Former Texas Attorney General Dan Morales has pleaded guilty to mail fraud and filing a false tax return and will serve a four-year prison sentence.
U.S. Attorney Johnny Sutton said as part of the mail fraud plea, Morales admitted backdating a government contract and forging government records related to the state's tobacco lawsuit. Morales is accused of trying to funnel millions of dollars in legal fees from the $17.3 billion settlement to his friend Marc Murr, who is awaiting trial.
Morales, 47, also admitted he filed a false income tax return in 1998 when he claimed taxable income of $39,734. That was the year he allegedly transferred $400,000 from his campaign funds to his personal account.
Sutton, attorney for the Western District of Texas, said Morales' plea should send a message to citizens and other public officials.
"It doesn't matter how powerful you were. Nobody is above the law," Sutton said.
The plea culminates more than four years of investigation by the FBI and Internal Revenue Service. However, Sutton would not say how the plea might affect Murr's case.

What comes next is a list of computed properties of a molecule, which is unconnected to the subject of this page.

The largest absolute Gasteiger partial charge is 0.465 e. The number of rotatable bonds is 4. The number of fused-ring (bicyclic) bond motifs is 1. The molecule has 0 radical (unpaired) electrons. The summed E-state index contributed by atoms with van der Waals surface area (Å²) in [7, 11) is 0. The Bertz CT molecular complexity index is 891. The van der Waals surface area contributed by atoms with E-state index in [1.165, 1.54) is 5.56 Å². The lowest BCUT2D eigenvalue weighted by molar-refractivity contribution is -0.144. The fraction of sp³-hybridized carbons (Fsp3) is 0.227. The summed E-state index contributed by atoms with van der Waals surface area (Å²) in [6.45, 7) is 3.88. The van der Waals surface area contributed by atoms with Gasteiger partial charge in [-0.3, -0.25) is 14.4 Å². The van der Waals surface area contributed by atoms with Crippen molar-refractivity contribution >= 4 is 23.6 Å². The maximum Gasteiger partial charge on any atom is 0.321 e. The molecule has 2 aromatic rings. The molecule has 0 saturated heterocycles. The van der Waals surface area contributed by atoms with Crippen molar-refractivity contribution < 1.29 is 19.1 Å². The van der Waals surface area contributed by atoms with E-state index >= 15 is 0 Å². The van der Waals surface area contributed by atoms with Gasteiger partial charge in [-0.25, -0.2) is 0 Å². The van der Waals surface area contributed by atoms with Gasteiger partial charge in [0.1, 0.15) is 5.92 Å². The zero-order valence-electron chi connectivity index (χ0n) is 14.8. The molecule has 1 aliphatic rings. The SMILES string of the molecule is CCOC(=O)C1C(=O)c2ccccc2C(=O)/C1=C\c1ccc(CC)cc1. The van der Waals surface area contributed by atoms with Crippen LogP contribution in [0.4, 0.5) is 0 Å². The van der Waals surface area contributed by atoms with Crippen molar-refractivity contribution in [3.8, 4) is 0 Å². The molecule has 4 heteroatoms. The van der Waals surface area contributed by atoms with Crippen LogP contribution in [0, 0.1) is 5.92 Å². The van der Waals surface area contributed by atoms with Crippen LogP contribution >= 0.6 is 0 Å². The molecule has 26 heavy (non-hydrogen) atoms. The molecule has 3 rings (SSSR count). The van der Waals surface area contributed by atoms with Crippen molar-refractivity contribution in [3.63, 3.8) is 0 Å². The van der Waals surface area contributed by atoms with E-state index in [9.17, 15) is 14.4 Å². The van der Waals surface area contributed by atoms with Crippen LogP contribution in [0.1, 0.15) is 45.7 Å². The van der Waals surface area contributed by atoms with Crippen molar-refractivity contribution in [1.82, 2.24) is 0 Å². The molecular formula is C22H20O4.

The indictments were returned in March against Morales and Murr, and both had pleaded not guilty.
Mike Ramsey, who represents Murr, said that Morales' plea could benefit his client.
"If Dan tells the truth, it's very, very good for us. Murr earned every cent he ever contracted for. I don't think there's any case left," said Ramsey, a Houston lawyer.
Ramsey said he had a meeting already scheduled with prosecutors for today.
The indictment charged that Morales and Murr fabricated and backdated a bogus contract to make it appear that Murr was entitled to 3 percent of the state's settlement, or $520 million.
Other lawyers in the case said Murr did little, if any, work on the litigation. An arbitration panel awarded those lawyers $3.3 billion in legal fees, paid by the tobacco companies, and awarded Murr only $1 million.
After then-Attorney General John Cornyn started investigating the contract, Murr waived his claim to the $1 million award.